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Nike, Oakley hires may mean Intel intends to take on Galaxy Gear, possible iWatch in wearable tech

Samsung and Sony have already thrown their hats into the wearable tech ring, and Apple is expected to do so in the next year, but now word emerges that silicon giant Intel is also plotting a move into wearable devices and has made a couple of recent hires that indicate it is considering the wrist as prime real estate.

Samsung's Galaxy Gear smart watch is but the latest in an increasingly crowded wearable tech segment.

With little fanfare, Intel has hired on Hans Moritz and Steve Holmes, according to Intel Free Press. Moritz, the more recent hire, previously worked for Oakley on that company's Airwave heads-up goggle, Switchlock series eyewear, and a separate watch program.

Holmes was quietly brought on last year, having been lured away from a top engineering and design job on Nike's Fuelband. Prior to helping design Nike's biometric bracelet, Holmes worked for both Palm and Apple. At Palm, he aided in the development of the Trio and the ill-fated Pre. At Apple, Holmes was lead product designer for the G4 Cube.

Intel named Holmes vice president of Intel's New Devices Group. That group is tasked with developing Intel-branded products to address emerging product trends. It is part of a recent shift in Intel's strategy that has seen the chipmaking giant looking toward making more of its own products, including an Internet television service and an accompanying set-top box.

In a recent interview, Holmes would not elaborate on what Intel might produce with regard to wearable technology. He did, though, express some interest in the way that hardware must integrate with software in order to create a compelling product.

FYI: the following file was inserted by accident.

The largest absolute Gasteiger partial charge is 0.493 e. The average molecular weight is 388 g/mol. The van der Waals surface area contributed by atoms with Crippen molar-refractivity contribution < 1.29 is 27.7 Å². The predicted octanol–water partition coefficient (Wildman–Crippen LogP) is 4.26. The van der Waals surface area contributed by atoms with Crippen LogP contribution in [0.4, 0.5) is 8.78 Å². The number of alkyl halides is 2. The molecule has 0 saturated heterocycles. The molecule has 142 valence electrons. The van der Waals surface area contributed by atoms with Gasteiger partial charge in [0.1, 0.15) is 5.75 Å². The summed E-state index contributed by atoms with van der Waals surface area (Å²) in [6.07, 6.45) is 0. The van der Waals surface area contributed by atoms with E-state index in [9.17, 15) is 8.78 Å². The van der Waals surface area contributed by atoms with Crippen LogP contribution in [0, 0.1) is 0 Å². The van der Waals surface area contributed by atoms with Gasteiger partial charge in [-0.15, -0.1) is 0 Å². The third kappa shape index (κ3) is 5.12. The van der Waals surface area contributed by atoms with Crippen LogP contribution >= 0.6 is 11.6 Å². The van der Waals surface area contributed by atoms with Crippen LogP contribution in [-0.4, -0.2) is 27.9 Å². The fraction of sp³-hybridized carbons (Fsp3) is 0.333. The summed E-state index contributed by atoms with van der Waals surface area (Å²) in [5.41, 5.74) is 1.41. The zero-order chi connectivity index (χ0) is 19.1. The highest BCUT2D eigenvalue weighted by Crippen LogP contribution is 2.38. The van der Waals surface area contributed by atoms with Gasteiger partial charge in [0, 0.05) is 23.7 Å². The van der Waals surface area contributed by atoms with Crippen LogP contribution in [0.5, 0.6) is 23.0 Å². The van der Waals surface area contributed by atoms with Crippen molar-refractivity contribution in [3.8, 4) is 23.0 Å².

"I come from the hardware side," Holmes said, "but even in the best of scenarios many of these objects are going to end up buried in a desk drawer in five years. It's the software and the data that can live on forever if you make them valuable.

"If this [Fuelband] didn't connect to Nike+ or a smartphone running an application that turns the data into a rich visual display, it would be much less interesting. It provides a lot of value because it's handing off meaningful data that gets processed and shared."

Should Intel enter the wearable technology segment, it would be one among a seemingly ever-growing number of tech giants. A market that was once largely the province of Sony and smaller players like Pebble has seen many more players expressing interest.

Last week, Samsung showed off its Galaxy Gear smart watch accessory, an app-enabled device with sensors and a camera built in. Google bought a smart watch maker last year, though the search giant has not yet shown off any products. Microsoft, LG, and numerous other firms are also thought to be working on similar offerings.

Apple, too, has reportedly been testing the smart watch waters. Earlier this year, news broke that the iPhone maker had assembled a team of 100 personnel to work on an iWatch. The company has since filed for trademark on the term iWatch in multiple countries. Intel was previously rumored to be working with Apple on that device.